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Glasgow Surprises with Art, Design, and Culture

Glasgow, astride the River Clyde, is a surprising city — and Scotland's most underrated destination. Just an hour from Edinburgh (making it an easy day trip), Glasgow offers an energetic dining and nightlife scene, fanciful architecture, and top-notch museums — most of which are free. Today, this once-run-down city feels revitalized, and Glaswegians (sounds like "Norwegians") are eager to give visitors a warm welcome.

Locals here are some of the chattiest people in Scotland — and have the most entertaining (and impenetrable) accent. One once told me he was "British by passport, and Scottish by the grace of God." Their unpretentious friendliness makes connecting with people here a cinch. There's no upper-crust history, and no one puts on airs. In Edinburgh, people identify with the quality of the school they attended; in Glasgow, it's their soccer team allegiance.

In its 19th-century heyday, Glasgow was one of Europe's biggest cities and the second-largest in Britain, right behind London. It was at the forefront of the Industrial Revolution, and is said to have produced a quarter of the world's oceangoing ships. After World War II, the city was hit with tough times, giving it a gritty image. But modern Glasgow is rejuvenating itself with a thriving cultural scene and its trademark knack for design and artsy edge.

Glasgow tells its story throughout its vibrant streets and squares. At the heart of the city is George Square, decorated with a Who's Who of statues depicting great Scots, from top literary figures Sir Walter Scott and Robert Burns, to James Watt, who perfected the steam engine that helped power Europe into the Industrial Age. On the same square, in front of the City Chambers, stands a monument to Glaswegians killed in the World Wars.

Architecture buffs flock here to appreciate the unique Glaswegian flair evident across the city's Victorian facades, early 20th-century touches, and bold and glassy new construction. Most beloved are the works by Glasgow-born architect Charles Rennie Mackintosh. During the late 1800s and early 1900s, Mackintosh brought an exuberant Art Nouveau influence to this otherwise practical, working-class city with his stimulating blend of organic shapes and Japanese-inspired design.

You'll have several opportunities to experience Mackintosh's work in Glasgow. The Mackintosh at the Willow tearooms, dating back to 1903, are an Art Nouveau masterpiece where you can have a meal or tea, or pay to browse exhibits about the history of this place. During the industrial boom of the late 19th century, Victorian morals prevailed and the Scottish temperance movement was in full force. Tearooms like the Willow were designed to be an appealing alternative to pubs — places where women could visit unescorted, without risking an undesirable reputation.

Across town, the Mackintosh exhibit at the Kelvingrove Art Gallery hosts a collection of the architect's works. Housed in a grand, 100-year-old, Spanish Baroque-style building, the Kelvingrove is Glasgow's best museum — like a Scottish Smithsonian, with everything from natural history exhibits to fine artwork by the great masters.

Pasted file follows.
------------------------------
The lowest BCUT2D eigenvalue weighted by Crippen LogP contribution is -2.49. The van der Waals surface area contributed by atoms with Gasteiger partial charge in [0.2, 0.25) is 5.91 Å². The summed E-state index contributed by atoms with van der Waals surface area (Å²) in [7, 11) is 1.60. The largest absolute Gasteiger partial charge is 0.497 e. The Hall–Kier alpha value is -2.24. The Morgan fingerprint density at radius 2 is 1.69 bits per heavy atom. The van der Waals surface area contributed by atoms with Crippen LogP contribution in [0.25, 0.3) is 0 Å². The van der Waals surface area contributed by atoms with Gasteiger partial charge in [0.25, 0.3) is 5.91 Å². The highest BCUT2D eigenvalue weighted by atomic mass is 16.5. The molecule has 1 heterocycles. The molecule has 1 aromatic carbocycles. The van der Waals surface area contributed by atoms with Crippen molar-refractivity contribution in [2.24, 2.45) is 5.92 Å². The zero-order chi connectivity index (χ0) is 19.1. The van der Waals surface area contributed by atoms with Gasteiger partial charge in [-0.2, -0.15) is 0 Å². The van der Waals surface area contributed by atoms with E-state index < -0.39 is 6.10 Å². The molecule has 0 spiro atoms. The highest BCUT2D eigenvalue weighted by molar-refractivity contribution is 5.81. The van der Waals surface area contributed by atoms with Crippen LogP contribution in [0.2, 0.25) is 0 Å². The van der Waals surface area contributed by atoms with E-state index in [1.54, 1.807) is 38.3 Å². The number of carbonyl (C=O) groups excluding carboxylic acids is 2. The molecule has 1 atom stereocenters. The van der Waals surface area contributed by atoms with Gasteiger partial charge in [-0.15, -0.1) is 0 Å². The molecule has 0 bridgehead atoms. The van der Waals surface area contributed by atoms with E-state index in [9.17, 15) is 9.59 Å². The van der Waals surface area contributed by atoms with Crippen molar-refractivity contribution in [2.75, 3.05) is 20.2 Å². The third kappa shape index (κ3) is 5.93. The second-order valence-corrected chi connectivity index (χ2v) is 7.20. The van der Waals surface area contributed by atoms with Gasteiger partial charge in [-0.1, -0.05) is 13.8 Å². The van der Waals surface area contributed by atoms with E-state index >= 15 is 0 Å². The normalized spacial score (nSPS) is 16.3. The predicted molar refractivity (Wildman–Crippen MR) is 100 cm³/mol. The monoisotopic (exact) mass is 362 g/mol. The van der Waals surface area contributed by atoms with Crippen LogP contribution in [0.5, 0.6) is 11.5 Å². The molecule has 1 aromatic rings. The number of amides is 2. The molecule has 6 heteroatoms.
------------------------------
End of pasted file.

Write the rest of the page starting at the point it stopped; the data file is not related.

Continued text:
Glasgow's artsy vibe extends beyond its museums, permeating city streets with eclectic mural art. City officials have cleverly co-opted street artists by sanctioning huge, colorful murals around town to prevent tagging. This creative problem-solving is typical of Glaswegians — taking counterculture energy and turning it into something positive. There's even a city map available that traces the city's best mural art.

To feel the pulse of the city, head to busy Buchanan Street, nicknamed the "Golden Zed" (Brit-speak for "Z"), for the way it zigzags through town. And as home to the top shops in town, it's also dubbed the "Style Mile." This is the place to people-watch, gaze up at the elegant architecture above the storefronts, and enjoy the talented buskers that bring the boulevard to life.

Live music is a major part of Glasgow's personality, and one of the best places to experience this is in the city's West End. I recently bellied up to the bar at the Ben Nevis Pub, where I expected to hear traditional Scottish music. But as the session got going, I was surprised to learn that the entire UK was represented in the band, with musicians from Northern Ireland, Wales, England, and Scotland. My Glaswegian friend pointed out that this is the fun reality of Glasgow, where tribes come together to make music. And that (as a microcosm of our world in general) is a beautiful thing.

The more time you spend in Glasgow, the more you'll appreciate its edgy, artsy vibe and quirky, laid-back personality. The city's earthy charm and the Glaswegians' love of life make it one of my favorite stops in Britain.

Buchanan Street is the heart of modern, commercial Glasgow — and it's a fascinating place to people-watch. (photo: Cameron Hewitt)

The Kelvingrove Art Gallery houses everything from Mackintosh's Art Nouveau designs, to stuffed elephants and a natural history exhibit, to medieval armory. (photo: Gretchen Strauch)

Rick Steves (www.ricksteves.com) writes European travel guidebooks and hosts travel shows on public television and public radio. Email him at This email address is being protected from spambots. You need JavaScript enabled to view it. and follow his blog on Facebook.

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Sightseeing High and Low in Hilly Lyon